where to go next?

Hi all!

I’ll be happy to resume my blog, but I wonder WHICH sets of non-historical topics might be of most interest! Votes, etc? (Queries first if need be, of course!) Thanks! Mark

Language (itself sometimes mysterious) from mysterious sources (alien, channelled, etc)
Reversals and other alleged mysterious aspects of ‘normal’ language
Allegedly mysterious scripts, texts, etc. (non-historical issues)
Alleged animal ‘languages’ and language-learning abilities
Non-mainstream theories of language and the mind, and non-mainstream general theories of language
Language reform and language invention (as proposed by non-linguists)
Skepticism (by linguists and others) about mainstream linguistics

10 Responses to where to go next?

  1. My vote is for skepticism about mainstream linguistics.

  2. Supriem Rockefeller says:

    My vote would be for channelled communications (esp. alien ones), as this phenomenon seems to gain momentum around the internets (pleiadians and the like).

  3. J says:

    Allegedly mysterious scripts, texts, etc. (non-historical issues)

  4. L.Long says:

    My vote is for skepticism about mainstream linguistics and Allegedly mysterious scripts, texts, etc.

  5. Pacal says:

    My vote goes for something about the “click” languages of Southern Africa. Esspecially some of the far out stuff.

  6. Bob says:

    Oooh! Oooh! Animal languages!

  7. Would my work be part of mysterious texts and does it really have anything to do with linguistics?


    I wanted to call it “Textual mysteries of the Hebrew Bible”, but I am not sure if that sounds good.

    Kenneth Greifer

    • marknewbrook says:

      Hi again, Kenneth! As you know, I’m saying a little about your material in my book. It is arguably peripheral to my main theme (which is why I don’t try to say more), but a Hebraicist-linguist might have something to say about it. Mark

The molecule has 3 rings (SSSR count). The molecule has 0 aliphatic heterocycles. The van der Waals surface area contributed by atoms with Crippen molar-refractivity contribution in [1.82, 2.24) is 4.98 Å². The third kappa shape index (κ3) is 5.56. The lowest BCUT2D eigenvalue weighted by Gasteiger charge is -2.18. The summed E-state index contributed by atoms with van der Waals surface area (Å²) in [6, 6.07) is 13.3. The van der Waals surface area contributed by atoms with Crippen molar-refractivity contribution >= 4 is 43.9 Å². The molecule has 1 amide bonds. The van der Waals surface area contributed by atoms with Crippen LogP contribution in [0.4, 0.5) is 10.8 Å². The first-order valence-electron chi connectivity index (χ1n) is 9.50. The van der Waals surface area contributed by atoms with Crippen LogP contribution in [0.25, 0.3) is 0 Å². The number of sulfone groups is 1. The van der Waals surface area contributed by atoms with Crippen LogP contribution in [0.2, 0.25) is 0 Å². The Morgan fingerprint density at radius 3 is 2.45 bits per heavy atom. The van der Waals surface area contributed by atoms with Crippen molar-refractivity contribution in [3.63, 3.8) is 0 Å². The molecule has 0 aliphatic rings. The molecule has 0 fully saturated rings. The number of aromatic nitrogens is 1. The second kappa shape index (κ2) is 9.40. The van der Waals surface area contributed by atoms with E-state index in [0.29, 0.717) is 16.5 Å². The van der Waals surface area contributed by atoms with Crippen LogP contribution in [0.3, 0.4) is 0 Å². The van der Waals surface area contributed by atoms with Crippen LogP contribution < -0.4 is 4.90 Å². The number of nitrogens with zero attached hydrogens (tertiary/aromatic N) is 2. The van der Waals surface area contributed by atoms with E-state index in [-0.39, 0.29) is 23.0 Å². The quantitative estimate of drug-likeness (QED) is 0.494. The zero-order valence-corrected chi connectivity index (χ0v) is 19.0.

8. Mark,

    I can see why no publisher wanted your book. Mainstream scholars and scholarly people don’t care at all about non-scholars’ opinions, and fringe people don’t care about skeptics’ opinions. Plus, linguistics might not be the most popular subject to begin with. How many scholars and scholarly people are interested in this subject?

    I am not trying to be mean considering no one at all is interested in my work, but I am just curious. How many books did that guy Leonardi (?) or any of the other fringe writers sell, if you know? How big a market is there for fringe linguistics anyway?

    Kenneth Greifer

    • marknewbrook says:

      Thanks for your comments, Kenneth. It’s true that readership for discipline-specific skeptical books is likely to be limited, especially when the discipline in question is, as here, itself not widely known. But my book HAS now been accepted by a publisher. Mark

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